Meeting Date: Wednesday, April 19, 2017
Time: 6:30 PM Networking & Dinner; 7:00 PM Presentation
Speaker: Lee Swindlehurst, Professor at University of California Irvine
RSVP: requested, through website
Event Details: meetings.vtools.ieee.org/m/44416
Summary: As the quest for increased wireless throughput marches on, proposals abound for 5G systems based on orders of magnitude more antennas (massive MIMO) and greater bandwidths at higher frequencies (millimeter waves). To avoid a corresponding exponential increase in the cost of the hardware required for such systems, attention has recently focused on the use of very coarse analog-to-digital and digital-to-analog converters, even down to the level of one-bit quantization for both in-phase and quadrature components. This talk reviews some of the signal processing impacts of one-bit quantization on MIMO communications systems, and provides examples of algorithms for channel estimation, uplink decoding and downlink precoding that attempt to offset these impacts.
Bio: Lee Swindlehurst received the B.S., summa cum laude, and M.S. degrees in Electrical Engineering from Brigham Young University, Provo, Utah, in 1985 and 1986, respectively, and the PhD degree in Electrical Engineering from Stanford University in 1991. From 1986-1990, he was employed at ESL, Inc., of Sunnyvale, CA, where he was involved in the design of algorithms and architectures for several radar and sonar signal processing systems. He was on the faculty of the Department of Electrical and Computer Engineering at Brigham Young University from 1990-2007, where he was a Full Professor and served as Department Chair from 2003-2006. During 1996-1997, he held a joint appointment as a visiting scholar at both Uppsala University, Uppsala, Sweden, and at the Royal Institute of Technology, Stockholm, Sweden. From 2006-07, he was on leave working as Vice President of Research for ArrayComm LLC in San Jose, California. He is currently a Professor of the Electrical Engineering and Computer Science Department at at the University of California Irvine (UCI), and a Hans Fischer Senior Fellow in the Institute for Advanced Studies at the Technical University of Munich. He served as the Associate Dean for Research and Graduate Studies in the Henry Samueli School of Engineering at UCI from 2013-16. His research interests include sensor array signal processing for radar and wireless communications, detection and estimation theory, and system identification, and he has over 275 publications in these areas.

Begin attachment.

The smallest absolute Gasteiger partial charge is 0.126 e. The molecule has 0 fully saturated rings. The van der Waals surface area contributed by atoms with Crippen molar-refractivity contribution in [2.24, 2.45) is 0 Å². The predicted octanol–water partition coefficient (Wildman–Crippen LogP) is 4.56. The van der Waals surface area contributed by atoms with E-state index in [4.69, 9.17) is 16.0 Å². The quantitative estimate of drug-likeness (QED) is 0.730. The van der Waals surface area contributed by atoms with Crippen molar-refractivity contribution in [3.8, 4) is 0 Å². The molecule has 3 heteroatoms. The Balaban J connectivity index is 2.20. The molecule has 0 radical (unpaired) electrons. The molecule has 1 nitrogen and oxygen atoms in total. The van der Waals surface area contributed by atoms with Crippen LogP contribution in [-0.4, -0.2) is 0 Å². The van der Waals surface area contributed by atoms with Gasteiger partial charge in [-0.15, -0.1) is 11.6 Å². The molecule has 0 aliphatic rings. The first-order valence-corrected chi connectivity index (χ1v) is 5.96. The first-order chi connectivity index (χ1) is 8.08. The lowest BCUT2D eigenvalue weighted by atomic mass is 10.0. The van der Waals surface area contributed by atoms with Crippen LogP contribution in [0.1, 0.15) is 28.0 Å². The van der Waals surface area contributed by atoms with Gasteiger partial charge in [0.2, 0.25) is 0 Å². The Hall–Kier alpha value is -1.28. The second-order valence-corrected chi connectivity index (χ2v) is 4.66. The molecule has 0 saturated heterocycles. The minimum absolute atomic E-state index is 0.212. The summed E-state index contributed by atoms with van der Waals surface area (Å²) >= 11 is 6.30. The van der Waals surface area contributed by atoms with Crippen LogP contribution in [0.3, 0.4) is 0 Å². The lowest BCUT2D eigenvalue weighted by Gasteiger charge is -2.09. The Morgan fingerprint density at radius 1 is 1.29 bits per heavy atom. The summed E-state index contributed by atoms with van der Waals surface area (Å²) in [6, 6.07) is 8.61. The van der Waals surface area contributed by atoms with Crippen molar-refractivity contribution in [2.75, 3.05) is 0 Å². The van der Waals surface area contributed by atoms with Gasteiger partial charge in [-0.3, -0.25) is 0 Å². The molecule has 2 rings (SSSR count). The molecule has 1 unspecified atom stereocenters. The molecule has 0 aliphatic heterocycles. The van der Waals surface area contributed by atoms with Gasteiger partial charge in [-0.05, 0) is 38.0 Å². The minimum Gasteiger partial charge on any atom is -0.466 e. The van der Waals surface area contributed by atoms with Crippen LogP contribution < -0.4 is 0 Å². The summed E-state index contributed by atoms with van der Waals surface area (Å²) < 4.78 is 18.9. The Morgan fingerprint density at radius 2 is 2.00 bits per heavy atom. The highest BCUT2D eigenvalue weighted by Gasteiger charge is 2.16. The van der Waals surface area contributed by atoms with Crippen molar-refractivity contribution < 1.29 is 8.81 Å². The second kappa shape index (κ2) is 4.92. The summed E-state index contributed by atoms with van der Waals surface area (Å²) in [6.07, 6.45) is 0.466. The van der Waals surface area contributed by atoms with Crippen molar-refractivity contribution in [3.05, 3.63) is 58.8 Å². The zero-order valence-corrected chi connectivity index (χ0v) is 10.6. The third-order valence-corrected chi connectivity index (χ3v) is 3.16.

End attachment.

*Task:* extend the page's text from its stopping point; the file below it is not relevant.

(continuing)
Dr. Swindlehurst is a Fellow of the IEEE, a past Secretary of the IEEE Signal Processing Society, past Editor-in-Chief of the IEEE Journal of Selected Topics in Signal Processing, and past member of the Editorial Boards for the EURASIP Journal on Wireless Communications and Networking, IEEE Signal Processing Magazine, and the IEEE Transactions on Signal Processing. He is a recipient of several paper awards: the 2000 IEEE W. R. G. Baker Prize Paper Award, the 2006 and 2010 IEEE Signal Processing Society’s Best Paper Awards, the 2006 IEEE Communications Society Stephen O. Rice Prize in the Field of Communication Theory, and is co-author of a paper that received the IEEE Signal Processing Society Young Author Best Paper Award in 2001.